The report notes that Sony’s Worldwide Studios employ around 2,200 staff in 14 studios, all but one, it notes, are strictly devoted to PlayStation 3 development, a number only rivaled by third party publishers like Ubisoft and Electronic Arts.
By comparison, though with a number of large teams under its own wing, Microsoft has instead focused on “aggressively forged relationships” with third parties to create Xbox 360 exclusive titles, which, the report says, is already beginning to find success with games such as Gears of War.
Nintendo’s own strategy, the report says, has been to focus on “game play innovation” and has “shunned high-definition graphics, ensuring the cost of making Wii games has not increased as dramatically as its counterparts,” a strategy Screen Digest says is similar to its own for the DS, “accessible hardware and software designed to appeal to a wider range of consumers, such as young women who would not usually consider gaming to be part of their lifestyles.”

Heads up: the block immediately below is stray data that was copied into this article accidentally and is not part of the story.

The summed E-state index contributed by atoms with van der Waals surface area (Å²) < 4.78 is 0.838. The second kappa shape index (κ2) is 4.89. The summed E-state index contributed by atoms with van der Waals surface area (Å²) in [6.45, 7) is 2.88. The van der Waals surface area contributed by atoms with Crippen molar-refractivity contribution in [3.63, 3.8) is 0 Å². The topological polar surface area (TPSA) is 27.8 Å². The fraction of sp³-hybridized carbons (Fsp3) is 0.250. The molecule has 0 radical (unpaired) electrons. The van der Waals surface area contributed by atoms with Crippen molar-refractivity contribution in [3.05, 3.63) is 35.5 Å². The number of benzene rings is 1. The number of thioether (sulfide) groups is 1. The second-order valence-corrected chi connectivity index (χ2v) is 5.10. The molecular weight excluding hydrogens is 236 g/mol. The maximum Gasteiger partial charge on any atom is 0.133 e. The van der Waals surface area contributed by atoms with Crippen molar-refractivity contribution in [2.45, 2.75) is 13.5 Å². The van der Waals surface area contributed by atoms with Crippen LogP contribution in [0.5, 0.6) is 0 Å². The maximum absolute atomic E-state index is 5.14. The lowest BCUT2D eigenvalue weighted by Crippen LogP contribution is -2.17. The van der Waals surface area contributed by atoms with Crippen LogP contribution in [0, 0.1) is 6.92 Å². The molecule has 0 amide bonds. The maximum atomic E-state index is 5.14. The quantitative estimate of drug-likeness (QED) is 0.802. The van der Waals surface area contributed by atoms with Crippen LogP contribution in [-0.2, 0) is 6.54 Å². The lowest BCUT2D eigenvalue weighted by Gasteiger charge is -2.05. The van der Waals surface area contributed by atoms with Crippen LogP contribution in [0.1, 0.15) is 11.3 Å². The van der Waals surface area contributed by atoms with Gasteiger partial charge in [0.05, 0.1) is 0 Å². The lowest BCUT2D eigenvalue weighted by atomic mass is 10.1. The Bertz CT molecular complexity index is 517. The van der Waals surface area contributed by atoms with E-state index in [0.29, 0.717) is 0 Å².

This connects directly back to the point in my last post about Wii appealing to (and marketing to) girls and women. I think their estimates and predictions about Wii are low, but only time will tell. Here’s a link to the chart, and here’s the summary from the article:
In looking at the group’s predictions for regional market share by the year 2010, Screen Digest has shown the battle lines clearly drawn evenly between the PlayStation 3 and the Xbox 360, apart from Japan, where the PS3 shows a clear lead, while in all three markets, the Wii comes in a distant third.
A detailed explanation of his analysis:
“The one thing I would admit is that Nintendo’s strategy with the Wii is, at the moment, the great unknown,” said Barton. “Can they repeat the kind of success that they’ve had with the DS by applying that strategy with the Wii? Absolutely, if Nintendo can make this work on a home console and appeal to those demographics outside the core gamer constituency, the potential is absolutely huge.”
“However, we also have a lot of faith in the ability of, in particular, Sony, which we see has really got a huge amount of development resources, and they are backing the PlayStation 3 to enormous unprecedented levels for a first party publisher,” he responded.